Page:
News / Asia

Indian Gang Rape Suspects Appear in Court

Indian police officers stand outside the district court where five men accused in a gang rape were brought to appear in New Delhi, January 7, 2013.
Indian police officers stand outside the district court where five men accused in a gang rape were brought to appear in New Delhi, January 7, 2013.
Anjana Pasricha
Five of six men charged in the gang rape and murder of a 23-year-old woman in New Delhi have been produced in court in the Indian capital. The country's chief justice also wants more fast track courts to ensure quick justice for crimes against women.

There was tight security in the New Delhi court where the five accused men were produced before a magistrate Monday. Proceedings were closed to the media and the public following chaotic scenes in court. The magistrate said that the trial will remain closed due to the sensitivity of the case.

  • An India woman participates in a protest against the recent gang rape of a young woman in moving bus, in New Delhi, India, January 7, 2013.
  • Police stand guard outside the Saket district court where the accused in a gang rape are being tried, New Delhi, India, January 7, 2013.
  • A Delhi state police van believed to be carrying the accused in a gang rape leaves the Saket district court in New Delhi, India, January 7, 2013.
  • Amran sits on an indefinite hunger strike at Jantar Mantar to protest the gang rape of a young woman in moving bus, in New Delhi, India, January 7, 2013.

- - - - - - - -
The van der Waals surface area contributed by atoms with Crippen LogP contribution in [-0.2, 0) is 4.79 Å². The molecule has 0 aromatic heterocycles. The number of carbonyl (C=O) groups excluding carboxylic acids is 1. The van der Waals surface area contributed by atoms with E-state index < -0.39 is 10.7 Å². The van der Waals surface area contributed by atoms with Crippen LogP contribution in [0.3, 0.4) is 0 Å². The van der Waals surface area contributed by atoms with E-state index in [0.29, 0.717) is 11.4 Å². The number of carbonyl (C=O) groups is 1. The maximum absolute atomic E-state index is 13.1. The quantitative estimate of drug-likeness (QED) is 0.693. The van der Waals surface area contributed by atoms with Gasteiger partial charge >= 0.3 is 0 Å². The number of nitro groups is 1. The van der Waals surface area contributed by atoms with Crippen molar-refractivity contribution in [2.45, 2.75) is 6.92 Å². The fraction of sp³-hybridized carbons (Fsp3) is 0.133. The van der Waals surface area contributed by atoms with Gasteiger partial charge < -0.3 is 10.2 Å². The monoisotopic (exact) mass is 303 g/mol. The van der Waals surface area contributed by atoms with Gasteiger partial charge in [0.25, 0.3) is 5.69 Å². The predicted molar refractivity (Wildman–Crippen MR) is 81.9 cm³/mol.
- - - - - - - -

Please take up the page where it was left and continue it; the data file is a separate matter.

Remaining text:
• Indians sing devotional songs during a gathering to mourn the death of a rape victim in New Delhi, India, January 5, 2013.
  • Indian children paint messages during a gathering to mourn the death of a rape victim in New Delhi, India, January 5, 2013.
 
Monday's chaos was triggered by the massive crowd in the small courtroom and also a ruckus between a lawyer who offered to defend the men and other lawyers who said the accused do not deserve to be represented.

The five suspects, between the ages of 19 and 35, have been charged with murder, rape, and kidnapping of the young woman who died of the severe injuries she sustained when she was brutally gang-raped in the Indian capital last month. A sixth accused, who is a teenager, has been produced in a juvenile court.

Brutal Gang Rape Shocks India

2012
  • December 16: Victim is gang-raped and beaten on a bus in New Delhi
  • December 20: Protests intensify and spread
  • December 29: Victim dies in Singapore hospital

2013
  • January 2: Five suspects charged with rape and murder
  • January 17: Case against five suspects sent to special fast-track court
  • January 23: Government panel calls for new sexual assault laws
  • January 28: Panel rules sixth suspect will be tried as a juvenile
  • February 2: The five accused being tried in the fast-track court plead not guilty
  • March 11: Indian police say one of the suspects killed himself in jail
  • August 31: Juvenile suspect found guilty
  • September 10: Remaining four suspects found guilty
The lawyer, Manohal Lal Sharma, who offered to defend the men said they deserve representation.

Sharma said all the five accused are innocent until proven guilty according to law. He said if they were rich, instead of slumdwellers, they would have had top lawyers defending them.

The next hearing will be on January 10. Later, the trial will move to a fast track court which opened last week. The government hopes to conclude the proceedings within weeks and meet widespread demands for quick justice.

Prosecutors have told the court that there is forensic evidence to link the defendants to the crime scene. They will also rely on a statement given by the rape victim to police as she lay in a hospital battling for life.